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The pursuit of excellence through research and scholarship is at the heart of a Trinity education. It provides a unique educational experience encompassing all major academic disciplines in the arts, humanities, engineering, science, human, social and health sciences. Students benefit from a scholar teacher model where they have the opportunity of being taught by world-leading experts in their field.
8. University Complutense Madrid
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The Complutense University of Madrid (UCM) is an institution with a long history and broad social recognition. The UCM aspires to be among the foremost universities in Europe, and to become a reference centre for Latin America.
With students as the focus of its activity, the UCM is committed to providing comprehensive training at the highest level. The quality of teaching is a hallmark of the University. Furthermore, Postgraduate programmes are their priority. Their Masters and Doctoral programmes have the necessary materials and human resources to guarantee excellence. The approach and the intensification of relations with society and with the productive environment will be a priority of the University in the coming years.
The first semester at the newly founded Berlin university occurred in 1810 with 256 students and 52 lecturers in faculties of law, medicine, theology and philosophy under rector Theodor Schmalz. The university has been home to many of Germany's greatest thinkers of the past two centuries, among them the subjective idealist philosopher Johann Gottlieb Fichte, the theologian Friedrich Schleiermacher, the absolute idealist philosopher G.W.F. Hegel, the Romantic legal theorist Friedrich Carl von Savigny, the pessimist philosopher Arthur Schopenhauer, the objective idealist philosopher Friedrich Schelling, cultural critic Walter Benjamin, and famous physicists Albert Einstein and Max Planck. Founders of Marxist theory Karl Marx and Friedrich Engels attended the university, as did poet Heinrich Heine, novelist Alfred Döblin, founder of structuralism Ferdinand de Saussure, German unifier Otto von Bismarck, Communist Party of Germany founder Karl Liebknecht, African American Pan Africanist W. E. B. Du Bois and European unifier Robert Schuman, as well as the influential surgeon Johann Friedrich Dieffenbach in the early half of the 1800s. The university is home to 29 Nobel Prize winners.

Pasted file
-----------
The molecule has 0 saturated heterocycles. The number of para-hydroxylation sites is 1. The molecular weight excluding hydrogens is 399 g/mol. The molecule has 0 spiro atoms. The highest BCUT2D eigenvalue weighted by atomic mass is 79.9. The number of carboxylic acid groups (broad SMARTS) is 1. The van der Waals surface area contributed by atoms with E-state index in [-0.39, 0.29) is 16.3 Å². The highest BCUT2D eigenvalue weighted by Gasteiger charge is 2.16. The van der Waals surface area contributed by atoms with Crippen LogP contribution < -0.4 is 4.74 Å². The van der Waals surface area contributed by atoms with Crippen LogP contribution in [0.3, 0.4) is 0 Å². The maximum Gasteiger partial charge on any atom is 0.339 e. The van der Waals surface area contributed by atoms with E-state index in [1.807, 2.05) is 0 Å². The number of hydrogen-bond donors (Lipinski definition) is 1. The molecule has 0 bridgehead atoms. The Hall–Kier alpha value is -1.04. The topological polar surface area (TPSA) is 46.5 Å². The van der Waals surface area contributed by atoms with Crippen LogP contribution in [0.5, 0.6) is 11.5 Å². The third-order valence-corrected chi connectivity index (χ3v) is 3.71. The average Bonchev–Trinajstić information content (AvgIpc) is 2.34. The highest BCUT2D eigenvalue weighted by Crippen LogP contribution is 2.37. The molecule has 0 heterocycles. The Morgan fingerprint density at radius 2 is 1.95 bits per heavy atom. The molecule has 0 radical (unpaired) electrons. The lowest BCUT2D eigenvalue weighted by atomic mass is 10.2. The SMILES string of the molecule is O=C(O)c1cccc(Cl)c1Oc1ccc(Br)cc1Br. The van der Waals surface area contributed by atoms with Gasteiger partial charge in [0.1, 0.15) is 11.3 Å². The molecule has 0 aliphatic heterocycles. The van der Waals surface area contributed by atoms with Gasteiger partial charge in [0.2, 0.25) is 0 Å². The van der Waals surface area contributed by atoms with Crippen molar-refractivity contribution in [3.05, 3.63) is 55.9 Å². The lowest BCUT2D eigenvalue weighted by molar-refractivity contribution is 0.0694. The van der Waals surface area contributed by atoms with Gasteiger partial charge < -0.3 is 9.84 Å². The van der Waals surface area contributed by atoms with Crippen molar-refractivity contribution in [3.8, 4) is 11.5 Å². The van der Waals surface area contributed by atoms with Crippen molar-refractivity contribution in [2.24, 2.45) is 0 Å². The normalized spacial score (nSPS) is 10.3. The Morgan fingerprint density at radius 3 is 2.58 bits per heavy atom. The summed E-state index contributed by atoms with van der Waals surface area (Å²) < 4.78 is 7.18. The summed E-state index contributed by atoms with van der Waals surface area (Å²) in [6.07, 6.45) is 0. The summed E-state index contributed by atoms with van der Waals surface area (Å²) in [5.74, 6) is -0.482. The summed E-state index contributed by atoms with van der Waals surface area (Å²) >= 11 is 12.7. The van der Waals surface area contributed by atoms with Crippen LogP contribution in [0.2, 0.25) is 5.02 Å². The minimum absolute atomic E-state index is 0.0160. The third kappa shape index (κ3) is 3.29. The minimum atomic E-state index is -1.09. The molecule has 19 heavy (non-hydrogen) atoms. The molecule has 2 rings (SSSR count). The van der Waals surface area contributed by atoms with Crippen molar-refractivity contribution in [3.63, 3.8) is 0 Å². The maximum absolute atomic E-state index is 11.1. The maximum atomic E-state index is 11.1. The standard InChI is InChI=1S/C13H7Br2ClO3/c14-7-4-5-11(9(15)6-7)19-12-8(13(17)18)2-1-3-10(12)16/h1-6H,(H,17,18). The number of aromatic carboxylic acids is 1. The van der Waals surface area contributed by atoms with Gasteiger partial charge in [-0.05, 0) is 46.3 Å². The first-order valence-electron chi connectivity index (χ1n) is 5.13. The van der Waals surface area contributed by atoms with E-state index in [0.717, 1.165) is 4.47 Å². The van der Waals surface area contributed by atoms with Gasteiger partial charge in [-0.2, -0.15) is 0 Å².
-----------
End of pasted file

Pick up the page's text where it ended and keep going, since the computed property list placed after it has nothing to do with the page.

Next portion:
9. Humboldt University of Berlin (Germany)
After the unification of East and West Germany, the university was radically restructured and all professors had to reapply for their positions. The faculty was largely replaced with West German professors, among them the historian Heinrich August Winkler. Today, Humboldt University is a state university with a large number of students (37,145 in 2003, among them more than 4,662 foreign students).
10. University of Bologna
The University of Bologna (Italian: Università di Bologna, UNIBO) is a university located in Bologna, Italy, founded in 1088. As of 2000 the University's motto is Alma mater studiorum (Latin for "nourishing mother of studies"). The University has about 100,000 students in its 23 schools. It has branch centres in Imola, Ravenna, Forlì, Cesena and Rimini and a branch center abroad in Buenos Aires. Moreover, it has a school of excellence named Collegio Superiore di Bologna. It is widely recognised as the oldest university in continuous operation, considering that it was the first to use the term universitas for the corporations of students and masters which came to define the institution.